A common question often arises, “Why do so many youth leave their local assembly?”

There is an intrinsic flaw with this perspective since our aim should not be merely to “keep youth in the local meeting,” but to see unconditional disciples of Jesus Christ formed in this generation. As Paul put it, until “Christ is formed in you!” (Galatians 4:19).

The reality is that the majority of our kids are not ultimately leaving the local gathering due to music style, size of the congregation, or the traditional elements of the service. They leave when we are in a maintenance mode rather than a missional mindset. The church was never intended to be a holy huddle seeking to survive in a wicked world. We were created to intimately know our God and to intentionally make Him known “in the midst of a crooked and twisted generation, among whom you shine as lights in the world” (Philippians 2:15).

Are we preparing our kids for marriage but not for martyrdom? Do our Sunday School classes aim to entertain them on the weekend or equip them for the work? Are we seeking to pattern them after a mold or prepare them for a mission? Are we trying to preserve our role or pass the reins? Are we more fearful of our children contracting COVID or compromising the command to “Go into all the world!”? Would we rather have our kids in our physical proximity than to see them persistently proclaiming the message of hope in this world’s darkest places?

Allow me to suggest three strengths I see in many local assemblies of believers, and if emphasized, I prayerfully believe there would be a difference in the involvement of youth.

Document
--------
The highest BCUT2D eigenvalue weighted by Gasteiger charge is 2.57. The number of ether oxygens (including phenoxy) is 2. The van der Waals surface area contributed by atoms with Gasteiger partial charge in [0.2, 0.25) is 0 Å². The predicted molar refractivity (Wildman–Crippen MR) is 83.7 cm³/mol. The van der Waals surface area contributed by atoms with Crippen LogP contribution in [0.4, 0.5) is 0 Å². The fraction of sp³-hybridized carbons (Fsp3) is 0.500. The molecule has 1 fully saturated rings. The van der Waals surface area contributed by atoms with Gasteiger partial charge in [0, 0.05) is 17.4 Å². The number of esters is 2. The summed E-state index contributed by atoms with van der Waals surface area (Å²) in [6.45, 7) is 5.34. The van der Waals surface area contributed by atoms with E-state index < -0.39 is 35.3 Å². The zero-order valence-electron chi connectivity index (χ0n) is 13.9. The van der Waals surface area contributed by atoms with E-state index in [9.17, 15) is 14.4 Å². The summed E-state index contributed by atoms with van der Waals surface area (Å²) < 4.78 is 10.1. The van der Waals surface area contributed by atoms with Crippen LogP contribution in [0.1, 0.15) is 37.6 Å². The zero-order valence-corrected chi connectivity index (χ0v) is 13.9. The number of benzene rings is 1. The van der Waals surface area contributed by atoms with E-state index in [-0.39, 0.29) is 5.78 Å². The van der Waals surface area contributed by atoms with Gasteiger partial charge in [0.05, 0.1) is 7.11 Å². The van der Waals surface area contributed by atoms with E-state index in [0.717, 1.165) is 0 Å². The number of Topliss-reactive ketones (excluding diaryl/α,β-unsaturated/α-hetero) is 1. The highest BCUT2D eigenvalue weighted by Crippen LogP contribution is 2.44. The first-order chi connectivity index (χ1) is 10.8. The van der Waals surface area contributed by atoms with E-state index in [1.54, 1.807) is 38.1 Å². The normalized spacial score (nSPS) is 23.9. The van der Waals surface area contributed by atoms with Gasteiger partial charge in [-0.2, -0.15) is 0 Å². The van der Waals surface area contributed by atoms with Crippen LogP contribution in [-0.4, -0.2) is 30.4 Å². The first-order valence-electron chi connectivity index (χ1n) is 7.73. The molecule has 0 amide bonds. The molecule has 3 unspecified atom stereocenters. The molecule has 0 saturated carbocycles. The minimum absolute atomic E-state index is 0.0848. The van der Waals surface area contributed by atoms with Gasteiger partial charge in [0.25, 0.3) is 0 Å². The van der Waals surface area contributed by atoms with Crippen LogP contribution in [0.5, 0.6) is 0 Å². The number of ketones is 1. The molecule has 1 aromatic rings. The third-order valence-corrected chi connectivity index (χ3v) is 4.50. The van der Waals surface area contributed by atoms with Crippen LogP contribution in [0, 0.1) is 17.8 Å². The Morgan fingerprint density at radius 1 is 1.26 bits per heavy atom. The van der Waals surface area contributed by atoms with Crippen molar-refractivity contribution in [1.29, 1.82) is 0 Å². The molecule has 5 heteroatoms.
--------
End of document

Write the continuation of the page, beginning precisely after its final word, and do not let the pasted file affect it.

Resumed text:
Strength #1: An Uncompromised Gospel
Salvation is absolutely through faith alone in the finished work of Jesus Christ, but when Jesus walked among men, He never communicated the idea that believing in His name would cost anything less than everything. “So therefore, any one of you who does not renounce all that he has cannot be my disciple” (Luke 14:33). When we water down the message to fit our current way of life, we suggest the Gospel is powerful enough to change a soul, but not a life.

Strength #2: An Unconditional Call
Isaiah responded, “Here am I! Send me” (Isaiah 6:8). At this point of the story, God had said nothing about the details of the call to Isaiah. He only knew the One calling. We don’t follow God because of the “What” He asks us to do, but because of “Who” is doing the asking. Are we encouraging (in passion and intentionality) youth to go all in, in this battle at school, home, society, and work—even at the expense of losing their job, earthly dreams, financial stability, and even their own life for the sake of the Gospel? This message will ultimately be taught through example.

Strength #3: An Unrelenting Commitment
This commitment is to God’s global mission—starting by making disciples in our local gathering who will “do the work of ministry” (Ephesians 4:12). This generation seeks purpose and the Gospel gives exactly that! Are we intentionally identifying and equipping the lives of those in our congregation? Are we actively looking for giftings in the body of Christ into which we might pour our resources, time, and energy, that they might be prepared to step up, not at our death, but in our decision to relinquish control?

When the local church becomes a training ground, when our prayer meetings become war rooms for local and global advances, when our communion services become passionate expressions of His worth, all of us, including our youth will not be attending because it’s the right thing to do, but because it’s the very purpose for which we exist.